So, you're telling me that if this post was about Microsoft, then you wouldn't rip them a new one for their working conditions? If it were about Creative, then would you simply chalk it up them to trying to "compete"? If it were about iRiver, would you say, "Well, I bet Apple does the same thing"?

I might be wrong, but I doubt you would take it that way if it were anyone other than Apple.
post #35 of 40
Quote:
Originally posted by toosday
So, you're telling me that if this post was about Microsoft, then you wouldn't rip them a new one for their working conditions? If it were about Creative, then would you simply chalk it up them to trying to "compete"? If it were about iRiver, would you say, "Well, I bet Apple does the same thing"?

Yes, that is precisely what he is telling you.
post #36 of 40
Quote:
Originally posted by Chucker
Yes, that is precisely what he is telling you.

Then I am wrong and that would certainly be fair.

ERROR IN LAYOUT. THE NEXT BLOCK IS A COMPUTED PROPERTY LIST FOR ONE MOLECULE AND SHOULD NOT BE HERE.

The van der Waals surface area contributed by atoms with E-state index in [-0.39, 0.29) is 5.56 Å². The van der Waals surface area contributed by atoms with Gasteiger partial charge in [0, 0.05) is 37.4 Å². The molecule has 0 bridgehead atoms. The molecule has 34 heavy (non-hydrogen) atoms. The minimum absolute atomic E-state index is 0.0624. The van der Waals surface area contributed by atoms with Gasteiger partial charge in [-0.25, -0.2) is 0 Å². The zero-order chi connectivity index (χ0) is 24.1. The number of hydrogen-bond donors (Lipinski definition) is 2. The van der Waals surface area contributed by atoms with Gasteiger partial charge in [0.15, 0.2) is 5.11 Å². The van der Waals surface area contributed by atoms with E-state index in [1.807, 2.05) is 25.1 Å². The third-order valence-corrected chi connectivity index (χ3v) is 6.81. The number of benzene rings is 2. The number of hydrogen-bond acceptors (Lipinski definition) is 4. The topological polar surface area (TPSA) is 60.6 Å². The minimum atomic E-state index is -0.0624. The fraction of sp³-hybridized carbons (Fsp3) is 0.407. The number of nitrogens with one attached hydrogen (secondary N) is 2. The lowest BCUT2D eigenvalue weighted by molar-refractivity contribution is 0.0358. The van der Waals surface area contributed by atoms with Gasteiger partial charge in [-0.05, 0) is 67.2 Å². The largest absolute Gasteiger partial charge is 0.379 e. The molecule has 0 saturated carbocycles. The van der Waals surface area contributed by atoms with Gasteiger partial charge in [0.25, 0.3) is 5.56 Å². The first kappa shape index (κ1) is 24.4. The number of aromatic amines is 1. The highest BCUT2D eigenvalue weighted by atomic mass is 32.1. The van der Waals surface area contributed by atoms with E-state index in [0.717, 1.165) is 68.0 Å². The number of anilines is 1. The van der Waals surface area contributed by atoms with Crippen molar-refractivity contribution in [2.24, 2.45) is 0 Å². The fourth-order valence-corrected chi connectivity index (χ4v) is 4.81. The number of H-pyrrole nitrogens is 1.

post #37 of 40
The only thing that bothers me about sweatshops is that often participation is not willful in the first place. Other than that, I don't see anything wrong with them. A job is a job. If you are willing to take that job, then that's not my problem, or the problem of any goverment or foolhardy organization.

Quote:
Originally posted by toosday
Wow! We are pretty defensive of Apple. I'm certain that if these allegations were made against, say, Microsoft, then we'd be all over them. Instead, we're making excuses of Tai Chi classes of all things?!

Nope. I have long defended the workers' right to choose argument.
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post #38 of 40
Quote:
Originally posted by tonton

And one reason that workers are required to stay on site (but not "locked in") is that there is a huge culture of prostitution in the areas surrounding factories,

Finally an answer to my sex question.
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post #39 of 40
Quote:
Originally posted by tonton
And such a culture is spreading to the West. Haven't you ever seen tai chi exercises in the park?

I went to the mall once before it opened because my car was in the shop and I had some spare time.

I was surprised to see a group of like 100 people doing taichi in the mall before it opened.

Didn't know people did that there hmm.
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post #40 of 40
Those people need a workers revolution! They need to cast off the shackles of Capitalist oppression and fly the red flag of Communism. They need to read Marx, Engels and Mao Tse Tung!